By Scott Vanderpool

CBS radio and television host, the ukelele-playing Arthur Godfrey, also served as one of the record division’s talent scouts, and today in 1955 he passed on one potential signee in favor of another, and cost the company quite a lot of money. Elvis Presley would go on to become “the king of rock and roll”, while the one he signed, Pat Boone, the great-great grandson of the legendary American frontiersman Daniel, would present a squeaky-clean White Anglo Saxon Protestant Christian conservative image he himself would poke fun at when he recorded an album of heavy-metal covers, In A Metal Mood, in 1997. Elvis would recover from the slag to open for Pat on one of his first tours. Godfrey, for his part, was one of radio and television’s earliest “pitchmen”, particularly for Chesterfield cigarettes, for whom Arthur came up with the line “Buy ’em by the carton”, which eh would use until his doctor convinced him that smoking was responsible for the lung cancer and emphysema that killed him at age 79.

Buddy Holly and The Crickets were on their only British tour tonight in 1958, at the Granada Theater near Piccadilly Circus in London. The show would have profound influence on one 15 year old in attendance, Mick Jagger.

For the first time in the history of British music, all Top 10 singles on the British charts were by British artists today in 1964, and surprisingly none of them were by The Beatles, but the list was quite Liverpool-Heavy: #1 was by former Cavern Club cloakroom attendant Cilla Black (Anyone Who Had a Heart); #2 was the Dave Clark Five (Bits and Pieces); #3 came from Brian Epstein-managed Liverpool singer Billy J. Kramer (Little Children); #4 was Irish singing group The Bachelors (Diane); #5 was a Buddy Holly cover performed by The Rolling Stones (Not Fade Away); #6 came from The Hollies (Just One Look); #7 was  Liverpool band The Searchers cover of a Sonny Bono song (Needles and Pins); #8 The Merseybeats (I Think Of You); #9 came from Indian-born Brit Eden Kane (Boys Cry); and #10 was Essex-born Marilyn Monroe lookalike Kathy Kirby (Let Me Go Lover).

The Beatles were all but done performing live today in 1968, but sent a short “promotional film”, the precursor to what would be known as “music videos” in the 80’s, for the Paul McCartney song Lady Madonna, to the BBC’s Top Of The Pops. It was shown in black-and-white, as most Brits did not yet own color televisions.

The Jimi Hendrix Experience recorded a concert for the Dutch TV show Fan Club tonight in 1969.

The then-still-heavily-drinking Eric Clapton was admitted to a hospital today in 1981 to be treated for what were discovered to be heavily bleeding ulcers. He had to cancel a planned  American tour, and would be back in the hospital 5 weeks later after “crashing his motor”.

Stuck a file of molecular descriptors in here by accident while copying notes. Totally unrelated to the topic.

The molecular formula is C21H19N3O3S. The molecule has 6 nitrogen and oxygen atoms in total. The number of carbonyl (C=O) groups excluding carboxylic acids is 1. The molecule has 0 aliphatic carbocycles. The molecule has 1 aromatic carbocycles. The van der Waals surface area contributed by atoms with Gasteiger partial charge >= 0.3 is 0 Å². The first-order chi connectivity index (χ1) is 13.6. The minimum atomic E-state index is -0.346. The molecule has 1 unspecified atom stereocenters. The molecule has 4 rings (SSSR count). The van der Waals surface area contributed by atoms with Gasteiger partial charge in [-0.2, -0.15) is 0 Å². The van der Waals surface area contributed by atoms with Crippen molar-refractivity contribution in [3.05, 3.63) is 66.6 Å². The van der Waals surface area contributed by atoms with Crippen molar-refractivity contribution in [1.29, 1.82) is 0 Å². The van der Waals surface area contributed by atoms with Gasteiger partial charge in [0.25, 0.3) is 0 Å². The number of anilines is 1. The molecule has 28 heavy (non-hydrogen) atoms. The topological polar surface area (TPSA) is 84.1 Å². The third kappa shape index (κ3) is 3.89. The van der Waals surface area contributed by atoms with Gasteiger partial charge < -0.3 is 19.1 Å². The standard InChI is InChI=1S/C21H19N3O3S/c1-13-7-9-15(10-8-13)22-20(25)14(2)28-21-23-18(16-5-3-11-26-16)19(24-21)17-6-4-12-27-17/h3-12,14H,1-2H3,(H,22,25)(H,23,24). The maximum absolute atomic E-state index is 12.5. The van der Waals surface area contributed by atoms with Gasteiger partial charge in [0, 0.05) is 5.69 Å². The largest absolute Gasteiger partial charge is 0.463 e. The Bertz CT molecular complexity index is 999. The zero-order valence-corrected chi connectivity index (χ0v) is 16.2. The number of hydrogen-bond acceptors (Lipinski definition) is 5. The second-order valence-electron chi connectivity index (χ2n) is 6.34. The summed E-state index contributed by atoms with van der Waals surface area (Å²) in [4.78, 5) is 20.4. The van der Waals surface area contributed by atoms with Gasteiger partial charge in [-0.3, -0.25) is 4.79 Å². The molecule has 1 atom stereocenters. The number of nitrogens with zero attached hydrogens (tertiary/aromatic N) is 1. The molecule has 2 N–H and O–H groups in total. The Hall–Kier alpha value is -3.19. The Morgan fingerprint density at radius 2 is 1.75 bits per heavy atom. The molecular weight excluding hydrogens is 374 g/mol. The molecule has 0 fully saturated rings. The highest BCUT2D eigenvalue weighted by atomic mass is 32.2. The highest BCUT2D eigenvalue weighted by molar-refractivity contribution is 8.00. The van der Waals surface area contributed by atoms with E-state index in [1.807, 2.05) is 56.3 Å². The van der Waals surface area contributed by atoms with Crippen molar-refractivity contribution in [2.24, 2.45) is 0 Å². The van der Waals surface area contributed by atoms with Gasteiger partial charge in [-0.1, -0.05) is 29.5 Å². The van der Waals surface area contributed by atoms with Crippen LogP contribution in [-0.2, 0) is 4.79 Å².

Metallica performed live before a paying audience for the first time tonight in 1982 at the Radio City club in Anaheim California.

Ritchie Blackmore’s Rainbow played their last live show ever tonight in 1984 at the end of their Japanese tour. His previous band, Deep Purple, had also been quite popular in Japan, as evidenced by a live album (Made In Japan) and a song (My Woman From Tokyo).

Artist Peter Blake, who had designed The Beatles iconic Sgt. Pepper’s Lonely Hearts Club Band album cover sued EMI records today in 2001, “cheesed off” that he had only been paid £200 ($340) for work that had made the company millions.

Rock and Roll Birthdays

Record producer, composer, and arranger Quincy Jones is 80, and set to be inducted into the Rock and Roll Hall of Fame this Spring. Most famous for his work on the best-selling album of all time, Michael Jackson’s Thriller, he moved to Seattle from his native Chicago at age 10, and is the most famous graduate of Garfield High School (Jimi Hendrix did not graduate), and started his musical career at age 14, when he began performing in Central-District jazz clubs with a 17-year-old Ray Charles.

Bass player Jim Pons is 70. He played in The Leaves (The L.A. band that first recorded Hey Joe, later a huge hit for Jimi Hendrix), The Turtles, and Frank Zappa’s Mothers of Invention.

Founding member of Chicago, saxophone player Walter Parazaider, is 68. He got the idea of forming a rock band with a horn section after hearing Got To Get You Into My Life by The Beatles, which Chicago performed at nearly every concert in the 70’s.


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